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 Continuous Improvement Institute Transforms Teaching for Southwest High English Learners

At Southwest High School in the Sweetwater Union High School District, Vice Principal Aaron Magnan says students who are English learners were struggling academically, especially long-term English learners.

“Sixty-eight percent of our long-term English learners were failing their first semester English class,” he explained. “It’s not to say that our teachers weren’t working hard.”

The school was using research-based programs. Teachers were putting in 10- to 15-hour days. “We had extra tutoring programs, interventions, phone calls home, and parent meetings, but eventually we were still finding the same results, and we knew something was missing.”

That’s where the San Diego County Office of Education (SDCOE) came in. SDCOE’s Continuous Improvement Institute is a year-long journey that develops knowledge and skills in leaders for improving programs and services that affect student learning. Instead of spending weeks or months planning and implementing a comprehensive change, only to find that it is fundamentally flawed, the improvement process enables rapid testing of and learning from small scale changes, thereby producing conditions that accelerate school improvement.

The Institute made a big difference for the school, Magnan said.

“Oftentimes, we’d find ourselves in a situation where we would create the biggest possible program and hopefully manage it well enough to keep something afloat,” he said. “But we didn’t know what that something was, and the data wasn’t proving that that was necessarily working. So, starting small and scaling up, I think, was the most viable option. And that’s what was proven to us through this Institute.”

Program Evaluation Coordinators Todd Langager and Dr. Shannon Coulter led the institute, serving as improvement coaches. They visit participating schools regularly, walking classrooms and giving immediate feedback throughout the entire process.

“Their time with us was invaluable,” said Magnan. “We started observing students, really trying to empathize with them. We would sit there for an entire hour and study one student, each person, and take down notes on their behavior and what we were noticing.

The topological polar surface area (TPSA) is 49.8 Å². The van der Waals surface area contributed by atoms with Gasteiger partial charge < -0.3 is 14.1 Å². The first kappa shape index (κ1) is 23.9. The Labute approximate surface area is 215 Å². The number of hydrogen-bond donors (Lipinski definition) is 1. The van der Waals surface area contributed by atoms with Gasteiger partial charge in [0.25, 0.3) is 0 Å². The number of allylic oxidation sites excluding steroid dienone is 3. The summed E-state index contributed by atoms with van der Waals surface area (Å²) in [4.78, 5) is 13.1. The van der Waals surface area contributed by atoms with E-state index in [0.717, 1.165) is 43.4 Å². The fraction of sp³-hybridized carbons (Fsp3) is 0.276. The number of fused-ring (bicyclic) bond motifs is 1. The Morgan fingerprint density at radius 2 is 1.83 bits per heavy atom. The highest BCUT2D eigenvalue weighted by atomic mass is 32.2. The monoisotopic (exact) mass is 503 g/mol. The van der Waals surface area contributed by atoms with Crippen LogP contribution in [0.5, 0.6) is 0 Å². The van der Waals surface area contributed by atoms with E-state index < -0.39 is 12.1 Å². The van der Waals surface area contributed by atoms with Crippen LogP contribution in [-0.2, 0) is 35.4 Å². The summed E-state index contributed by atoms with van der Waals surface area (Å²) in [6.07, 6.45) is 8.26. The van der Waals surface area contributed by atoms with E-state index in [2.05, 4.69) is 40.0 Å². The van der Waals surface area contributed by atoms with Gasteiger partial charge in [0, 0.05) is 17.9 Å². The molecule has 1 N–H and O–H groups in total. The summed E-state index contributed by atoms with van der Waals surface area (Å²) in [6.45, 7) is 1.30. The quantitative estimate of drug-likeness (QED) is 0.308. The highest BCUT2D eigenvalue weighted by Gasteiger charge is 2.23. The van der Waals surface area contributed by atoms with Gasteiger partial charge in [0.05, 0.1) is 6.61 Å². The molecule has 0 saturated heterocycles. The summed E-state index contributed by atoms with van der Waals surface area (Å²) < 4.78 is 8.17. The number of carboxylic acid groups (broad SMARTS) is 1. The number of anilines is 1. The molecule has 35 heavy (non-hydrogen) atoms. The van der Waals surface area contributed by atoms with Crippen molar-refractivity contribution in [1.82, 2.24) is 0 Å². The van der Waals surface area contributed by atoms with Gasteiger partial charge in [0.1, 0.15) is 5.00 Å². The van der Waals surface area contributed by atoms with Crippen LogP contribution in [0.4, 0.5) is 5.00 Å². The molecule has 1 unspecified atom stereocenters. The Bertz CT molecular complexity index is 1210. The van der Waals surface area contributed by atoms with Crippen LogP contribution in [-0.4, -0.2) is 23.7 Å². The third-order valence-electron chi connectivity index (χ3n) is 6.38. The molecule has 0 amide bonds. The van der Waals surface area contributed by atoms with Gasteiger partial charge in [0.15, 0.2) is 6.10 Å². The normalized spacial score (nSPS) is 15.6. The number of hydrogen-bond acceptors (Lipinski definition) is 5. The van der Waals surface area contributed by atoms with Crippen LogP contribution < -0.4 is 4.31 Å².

“What we started realizing is that a lot of our long-term English learners, while out in their lunch area would be hanging out with their friends, they would be normal adolescents, laughing. But in the classroom, they hesitated to participate, and many of them wouldn’t participate at all. You could see some of them go an entire day without mentioning a word or writing anything down. We kind of felt like we had new eyes on the problem.”

The Institute taught the Southwest High team how to use a “plan, do, study, act” cycle. The team planned and tested multiple strategies before teachers tried them out. This is the “do” of the cycle.

“We studied the results and we acted upon those observations in the studies to improve,” said Magnan. “Ultimately we learned that our students were not disengaged, they just needed more time to think and process language before producing results. We also learned that we needed to protect their ‘think times,’ giving them specific amounts of time to think before they were expected to produce an answer.”

Using their observations, the Southwest High team implemented a “think-write-talk-write” approach with a small group of pilot teachers to give students a chance to produce an answer that was academically sound and well thought out.

The results were impressive.

“We saw a greater amount of participation from our long-term English learners, but also higher-quality responses,” said Magnan. “In the end, we were very excited to find that we had reduced the ‘F’ rate in long-term English learners in their first semester English class from 68 percent to 27 percent.”

Schools and districts participating in the Continuous Improvement Institute benefit from a preparatory consultation, five face-to-face workshops, and 12 monthly onsite or virtual coaching sessions. The face-to-face sessions combine lectures with interactive exercises that support key concepts and tools, so that participants immediately apply what they have learned to their own improvement project. The onsite coaching focuses on building participants’ capacity to carry out improvement work independently.

The process worked for Southwest High School.

“We really learned how to observe what works and what doesn’t work, and on top of that, how to do the right things more often and better,” Magnan said. “As you can see in our results, the students were the ones who really benefited from this. And future students will, too, because now our teachers and our administrative staff have tools to continue this kind of improvement.”